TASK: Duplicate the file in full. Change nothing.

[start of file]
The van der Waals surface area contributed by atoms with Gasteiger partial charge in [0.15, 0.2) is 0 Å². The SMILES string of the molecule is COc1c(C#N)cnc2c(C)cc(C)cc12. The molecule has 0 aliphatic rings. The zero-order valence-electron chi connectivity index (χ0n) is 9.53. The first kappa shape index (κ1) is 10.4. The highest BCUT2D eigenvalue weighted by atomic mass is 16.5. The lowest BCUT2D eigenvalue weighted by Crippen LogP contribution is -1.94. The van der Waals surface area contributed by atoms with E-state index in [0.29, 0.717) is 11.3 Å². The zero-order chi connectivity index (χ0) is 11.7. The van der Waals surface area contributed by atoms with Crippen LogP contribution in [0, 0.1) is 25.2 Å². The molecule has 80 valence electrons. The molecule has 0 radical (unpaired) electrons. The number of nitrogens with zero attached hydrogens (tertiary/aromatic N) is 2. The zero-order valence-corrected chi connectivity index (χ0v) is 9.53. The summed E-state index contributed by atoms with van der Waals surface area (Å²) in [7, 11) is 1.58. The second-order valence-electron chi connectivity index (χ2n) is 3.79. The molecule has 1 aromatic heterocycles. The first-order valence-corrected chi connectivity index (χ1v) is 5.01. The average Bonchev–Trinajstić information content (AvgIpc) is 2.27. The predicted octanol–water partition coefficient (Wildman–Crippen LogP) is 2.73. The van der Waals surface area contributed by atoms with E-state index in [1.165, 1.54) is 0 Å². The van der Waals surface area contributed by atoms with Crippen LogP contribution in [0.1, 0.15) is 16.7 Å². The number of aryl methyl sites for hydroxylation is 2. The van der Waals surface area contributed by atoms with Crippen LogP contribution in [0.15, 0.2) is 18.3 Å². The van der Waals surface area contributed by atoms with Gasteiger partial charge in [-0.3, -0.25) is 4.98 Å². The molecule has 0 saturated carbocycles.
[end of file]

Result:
The van der Waals surface area contributed by atoms with Gasteiger partial charge in [0.15, 0.2) is 0 Å². The SMILES string of the molecule is COc1c(C#N)cnc2c(C)cc(C)cc12. The molecule has 0 aliphatic rings. The zero-order valence-electron chi connectivity index (χ0n) is 9.53. The first kappa shape index (κ1) is 10.4. The highest BCUT2D eigenvalue weighted by atomic mass is 16.5. The lowest BCUT2D eigenvalue weighted by Crippen LogP contribution is -1.94. The van der Waals surface area contributed by atoms with E-state index in [0.29, 0.717) is 11.3 Å². The zero-order chi connectivity index (χ0) is 11.7. The van der Waals surface area contributed by atoms with Crippen LogP contribution in [0, 0.1) is 25.2 Å². The molecule has 80 valence electrons. The molecule has 0 radical (unpaired) electrons. The number of nitrogens with zero attached hydrogens (tertiary/aromatic N) is 2. The zero-order valence-corrected chi connectivity index (χ0v) is 9.53. The summed E-state index contributed by atoms with van der Waals surface area (Å²) in [7, 11) is 1.58. The second-order valence-electron chi connectivity index (χ2n) is 3.79. The molecule has 1 aromatic heterocycles. The first-order valence-corrected chi connectivity index (χ1v) is 5.01. The average Bonchev–Trinajstić information content (AvgIpc) is 2.27. The predicted octanol–water partition coefficient (Wildman–Crippen LogP) is 2.73. The van der Waals surface area contributed by atoms with E-state index in [1.165, 1.54) is 0 Å². The van der Waals surface area contributed by atoms with Crippen LogP contribution in [0.1, 0.15) is 16.7 Å². The number of aryl methyl sites for hydroxylation is 2. The van der Waals surface area contributed by atoms with Crippen LogP contribution in [0.15, 0.2) is 18.3 Å². The van der Waals surface area contributed by atoms with Gasteiger partial charge in [-0.3, -0.25) is 4.98 Å². The molecule has 0 saturated carbocycles.